Urban Symphonies. Creating, Performing and Writing the Space in Cinema, Cfp Ekphrasis, deadline 30 March 2014
During the history of the cinema, cities and films have always been inspirational to one another. The city has been regarded as the "founding myth of cinema" and it has been its companion since the beginning of its history. The city has been not only a constant source of inspiration for the most important trends and movements throughout film history (Weimar city film, Expressionism, film noir, rubble war films, New Waves, auteurism, New realisms, Cold War science fiction and dystopian films, disaster movies etc) but also the very texture on which the cinematic space was woven. The artificial city from Neubabelsberg to the more recent Nollywood serves as a typical example of how film and city merge, blurring the boundaries between illusion and reality, and, in terms of production, becoming a symbol of a specific national cinema. The history of cinema has always been strongly connected to the urban development and representations and maintained its fascination with the urban landscape. Film has completely re-constructed our urban experience and rendered it uncanny.
On the other hand, rising from the primary points of the relationship between the artist, consciousness, and the social environment, the work of art- idea of an image-has the power to act upon this consciousness. Extremely eloquent for the individual/collective evolutions, narrating space also means re-establishing a coherent vision of a spiritual universe.
Ekphrasis welcomes papers which address the representations of the city in the visual arts, but also in literature, encouraging the interdisciplinary and cross-cultural approaches. How it is performed the urban discourse in contemporary films? How did the city shape the history of cinema? What is the importance of the city narrative through film as compared to other mediums?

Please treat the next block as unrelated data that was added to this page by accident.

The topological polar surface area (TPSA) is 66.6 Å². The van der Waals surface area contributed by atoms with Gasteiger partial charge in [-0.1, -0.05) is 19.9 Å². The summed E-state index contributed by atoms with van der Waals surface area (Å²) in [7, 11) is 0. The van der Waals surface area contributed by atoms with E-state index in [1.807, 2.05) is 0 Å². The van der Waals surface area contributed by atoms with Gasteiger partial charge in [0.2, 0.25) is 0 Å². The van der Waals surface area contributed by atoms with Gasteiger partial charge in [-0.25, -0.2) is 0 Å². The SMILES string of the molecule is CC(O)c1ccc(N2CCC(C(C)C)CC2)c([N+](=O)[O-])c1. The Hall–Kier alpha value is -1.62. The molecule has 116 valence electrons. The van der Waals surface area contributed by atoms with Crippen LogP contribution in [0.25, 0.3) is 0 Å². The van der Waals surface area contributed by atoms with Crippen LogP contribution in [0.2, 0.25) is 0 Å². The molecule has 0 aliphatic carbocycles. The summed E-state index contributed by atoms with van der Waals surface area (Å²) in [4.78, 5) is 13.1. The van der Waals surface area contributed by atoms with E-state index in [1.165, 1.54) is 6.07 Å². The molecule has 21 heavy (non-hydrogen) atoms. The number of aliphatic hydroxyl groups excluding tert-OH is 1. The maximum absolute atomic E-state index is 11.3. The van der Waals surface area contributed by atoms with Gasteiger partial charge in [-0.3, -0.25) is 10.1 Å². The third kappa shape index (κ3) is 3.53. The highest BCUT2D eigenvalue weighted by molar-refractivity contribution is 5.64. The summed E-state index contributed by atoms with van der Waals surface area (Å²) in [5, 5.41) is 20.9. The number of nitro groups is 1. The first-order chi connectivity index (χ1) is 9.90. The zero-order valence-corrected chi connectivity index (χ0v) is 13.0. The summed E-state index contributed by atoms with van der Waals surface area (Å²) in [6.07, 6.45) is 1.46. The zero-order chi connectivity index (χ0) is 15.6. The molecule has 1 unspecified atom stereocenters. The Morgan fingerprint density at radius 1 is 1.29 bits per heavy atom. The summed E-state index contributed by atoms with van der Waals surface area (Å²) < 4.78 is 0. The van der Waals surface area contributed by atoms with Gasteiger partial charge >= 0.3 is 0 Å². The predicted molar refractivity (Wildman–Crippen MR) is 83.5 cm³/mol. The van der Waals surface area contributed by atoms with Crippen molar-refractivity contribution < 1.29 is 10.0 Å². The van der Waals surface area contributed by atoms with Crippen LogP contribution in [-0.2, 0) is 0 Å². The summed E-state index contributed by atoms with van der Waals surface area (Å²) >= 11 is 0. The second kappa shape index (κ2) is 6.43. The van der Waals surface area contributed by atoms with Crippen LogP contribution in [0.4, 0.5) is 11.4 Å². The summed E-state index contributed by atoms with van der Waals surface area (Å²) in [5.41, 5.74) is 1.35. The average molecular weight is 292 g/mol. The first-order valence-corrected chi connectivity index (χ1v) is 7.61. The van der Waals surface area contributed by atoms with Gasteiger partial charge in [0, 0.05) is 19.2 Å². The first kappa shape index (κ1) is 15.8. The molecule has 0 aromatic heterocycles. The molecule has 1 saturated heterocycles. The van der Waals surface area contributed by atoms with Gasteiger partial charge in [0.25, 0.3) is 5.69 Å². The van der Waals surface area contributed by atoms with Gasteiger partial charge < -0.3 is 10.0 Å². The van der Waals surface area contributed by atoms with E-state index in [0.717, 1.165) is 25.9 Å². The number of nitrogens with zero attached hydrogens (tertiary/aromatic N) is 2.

How the representations of the contemporary metropolis have changed in recent films, novels, and visual arts? And has this change been reflected in the recent cultural discourse about the urban transformations (particularly visible in Eastern European/Post-communist countries)? How can we interpret the return of a bleaker urban discourse as a chaotic space of violence, revolt, and inequalities (social, ethnic etc)? What is the meaning of this return of the dystopian perspective on the contemporary metropolis in recent visual/literary representations as site of social conflict and difference? How has the contemporary chaotic city-life inspired the new realistic turn in cinemas of the last decade? How has the post-communist city inspired the New Romanian Cinema?
Topics may include, but are not restricted to:
-Building the urban space in the history of cinema (the city film, street film, film noir, etc) and in recent films
-Experimental films and the city
-Narrating urban space
-Cityscape: frames, shapes, urban planning
-Mega-cities, globalization, future estates
-Dystopian fears, utopian visions
-Cities as sites of memory and nostalgia/Cities as timekeepers
-Urban crisis, chaos, violence
-Garden city/urban ecology
-Post-industrial city in the Eastern European cinema
-Imaginary cities in science fiction films/ cities of the future/ dream cities
-Cities and recent technologies
-Urban boundaries: "planet of slums" vs fortified "privatopias"
-Social inequalities, conflicting identities, class/ethnic antagonisms
-City as a critical space/ Urban discourses
-New Romanian Cinema and the Post-Communist city
-Urban mythology/ Urban legends in mass-media
-"New-Urbanism", smart cities, Greenfield zones
-City in ruins, deserting the city, staging the spectacle of destruction.
Guest editors: Andrei Simuţ and Iulia Micu
Deadline for abstracts of up to 300 words: March 30th 2013.
Final submission is due May 30th 2013.
The articles should be written in English or French (for English, please use the MLA citation style and documenting sources).
For the final essay, the word limit is 5000-8000 words of text (including references).
Please include a summary and key-words.
The articles should be original material, not published in any other media before.
Graduate students are particularly encouraged to submit papers.
Ekphrasis is a peer-reviewed academic journal, edited by the Faculty of Theatre and Television, "Babes-Bolyai" University, Cluj-Napoca, Romania.
For more information and submission guidelines, please visit: